Distraction appeared in the form of a young fellow, who, in a bid to get attention of the crowd, suddenly proclaimed, “Machine kharap ho gaya, doosri ATM mein jaao (the machine has conked off, go to some other ATM). He narrowly escaped being beaten up for the cruel joke he played. Just when the frayed tempers had calmed, a clamour from inside the ATM made the wait even more tense. Someone was trying to use second debit card to withdraw money and faced the ire of the fellow queuers.

It was beyond ordinary to see how people cope with difficult circumstances. As I write, I can distinctly recollect a motley crowd who stood in the queue for the second time after a long-one-and-half-hour wait in their first turn. They had withdrawn Rs. 2,000 at about 11: 45PM on December 8 and they are now ready to wait for few hours more after midnight, as the new day entitles them to withdraw Rs 2000 more.

In the same queue was a 20-something guy who was bragging about how he hoodwinked a security guard in one of the ATMs into using two debit cards and withdrawing Rs. 5000. There was a smirk on his face. Desperate times drive people to break rules.

As we moved one step a time, gathering hope by looking at the shrinking length of the queue, a mini scuffle emerged. This time, a man was accused of absorbing his recently-arrived friend into the queue. The lady, standing in front of me, asked in English, “Why do they have to jump the queue every time?” I didn’t know to whom was the question directed, but my instant response was an unconcerned shrug.

All this while, a little fellow was sitting on his father’s back, quite patiently. Seeing me come out of the ATM, he uttered in excitement “Humara number aa gaya”. I sincerely hope that this child grows up to see Modi fulfilling his promise: “Line that I’ve made you stand in is the last line, to end all lines”.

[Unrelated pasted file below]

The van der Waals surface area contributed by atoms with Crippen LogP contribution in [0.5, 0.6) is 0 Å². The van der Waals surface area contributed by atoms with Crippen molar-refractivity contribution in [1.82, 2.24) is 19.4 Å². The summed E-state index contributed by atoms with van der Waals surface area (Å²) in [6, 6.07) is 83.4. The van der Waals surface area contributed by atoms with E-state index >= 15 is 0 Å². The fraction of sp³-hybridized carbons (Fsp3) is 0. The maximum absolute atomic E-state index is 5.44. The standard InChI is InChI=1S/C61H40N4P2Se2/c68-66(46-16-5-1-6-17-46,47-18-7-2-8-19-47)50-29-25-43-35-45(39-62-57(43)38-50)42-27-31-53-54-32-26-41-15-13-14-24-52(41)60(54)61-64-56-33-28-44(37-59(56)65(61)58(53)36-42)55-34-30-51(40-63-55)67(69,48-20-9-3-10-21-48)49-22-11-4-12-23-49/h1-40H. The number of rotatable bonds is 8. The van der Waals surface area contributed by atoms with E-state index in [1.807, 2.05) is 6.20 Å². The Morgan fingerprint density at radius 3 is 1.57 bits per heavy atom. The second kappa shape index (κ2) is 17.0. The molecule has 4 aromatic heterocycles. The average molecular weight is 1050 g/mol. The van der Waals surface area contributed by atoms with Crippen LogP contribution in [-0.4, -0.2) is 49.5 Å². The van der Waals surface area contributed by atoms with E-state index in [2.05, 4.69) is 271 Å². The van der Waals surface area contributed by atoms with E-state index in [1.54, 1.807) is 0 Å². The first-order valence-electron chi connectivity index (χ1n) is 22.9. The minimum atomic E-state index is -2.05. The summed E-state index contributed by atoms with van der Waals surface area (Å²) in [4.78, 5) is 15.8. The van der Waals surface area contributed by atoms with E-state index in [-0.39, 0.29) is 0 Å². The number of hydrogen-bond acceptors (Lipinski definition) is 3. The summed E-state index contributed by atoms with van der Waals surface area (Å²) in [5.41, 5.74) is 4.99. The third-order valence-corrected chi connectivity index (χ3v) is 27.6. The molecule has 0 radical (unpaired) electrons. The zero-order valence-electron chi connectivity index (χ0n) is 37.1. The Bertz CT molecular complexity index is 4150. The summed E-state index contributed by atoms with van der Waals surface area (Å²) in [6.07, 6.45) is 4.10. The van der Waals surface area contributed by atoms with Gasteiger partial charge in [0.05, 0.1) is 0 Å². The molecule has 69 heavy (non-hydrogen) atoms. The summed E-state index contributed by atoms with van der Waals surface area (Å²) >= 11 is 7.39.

As I reached home at quarter past 12, I am reminded of what the old security guard at the ATM had said sardonically, “Acche din ke intezaar mein, humari raatein kharab ho rahi hai.”

Women in Africa and their story of acquiescence

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Credit: Rod Waddington

“Wives are young men’s mistresses, companions for middle age, and old men’s nurses.”   –  Francis Bacon

In Africa, a woman is not Adam’s ribs, but rather his shoulder and backbone. She represents 80% of the manpower working on the continent. But these women are still forced to believe that men hold the reins of power.  My first look at Chema Rodriguez’ documentary, ‘Will you marry me?’ stirred up some thoughts you might agree or disagree with. In India, we have several instances of parents marrying off their daughter due to poverty or for fear of straying from tradition. But familiarity should not breed contempt.